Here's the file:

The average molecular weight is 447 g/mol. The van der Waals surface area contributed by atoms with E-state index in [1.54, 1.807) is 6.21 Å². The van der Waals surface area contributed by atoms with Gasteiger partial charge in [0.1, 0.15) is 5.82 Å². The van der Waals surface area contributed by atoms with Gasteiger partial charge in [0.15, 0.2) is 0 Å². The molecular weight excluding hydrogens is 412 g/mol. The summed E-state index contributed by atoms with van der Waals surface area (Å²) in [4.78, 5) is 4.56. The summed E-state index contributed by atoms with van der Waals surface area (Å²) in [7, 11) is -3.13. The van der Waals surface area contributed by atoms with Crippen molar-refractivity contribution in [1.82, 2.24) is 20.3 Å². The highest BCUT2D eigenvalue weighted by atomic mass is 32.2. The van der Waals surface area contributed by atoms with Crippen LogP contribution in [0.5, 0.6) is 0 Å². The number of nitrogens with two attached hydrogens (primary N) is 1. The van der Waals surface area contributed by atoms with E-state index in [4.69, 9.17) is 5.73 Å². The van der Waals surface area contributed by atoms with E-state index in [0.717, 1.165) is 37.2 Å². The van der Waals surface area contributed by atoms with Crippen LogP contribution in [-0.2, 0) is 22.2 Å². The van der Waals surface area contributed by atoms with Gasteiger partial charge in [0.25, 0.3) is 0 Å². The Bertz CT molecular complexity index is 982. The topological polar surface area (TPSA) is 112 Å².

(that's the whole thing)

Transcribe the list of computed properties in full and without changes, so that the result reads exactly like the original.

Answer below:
The average molecular weight is 447 g/mol. The van der Waals surface area contributed by atoms with E-state index in [1.54, 1.807) is 6.21 Å². The van der Waals surface area contributed by atoms with Gasteiger partial charge in [0.1, 0.15) is 5.82 Å². The van der Waals surface area contributed by atoms with Gasteiger partial charge in [0.15, 0.2) is 0 Å². The molecular weight excluding hydrogens is 412 g/mol. The summed E-state index contributed by atoms with van der Waals surface area (Å²) in [4.78, 5) is 4.56. The summed E-state index contributed by atoms with van der Waals surface area (Å²) in [7, 11) is -3.13. The van der Waals surface area contributed by atoms with Crippen molar-refractivity contribution in [1.82, 2.24) is 20.3 Å². The highest BCUT2D eigenvalue weighted by atomic mass is 32.2. The van der Waals surface area contributed by atoms with Crippen LogP contribution in [0.5, 0.6) is 0 Å². The number of nitrogens with two attached hydrogens (primary N) is 1. The van der Waals surface area contributed by atoms with E-state index in [4.69, 9.17) is 5.73 Å². The van der Waals surface area contributed by atoms with E-state index in [0.717, 1.165) is 37.2 Å². The van der Waals surface area contributed by atoms with Crippen LogP contribution in [-0.2, 0) is 22.2 Å². The van der Waals surface area contributed by atoms with Gasteiger partial charge in [0.25, 0.3) is 0 Å². The Bertz CT molecular complexity index is 982. The topological polar surface area (TPSA) is 112 Å².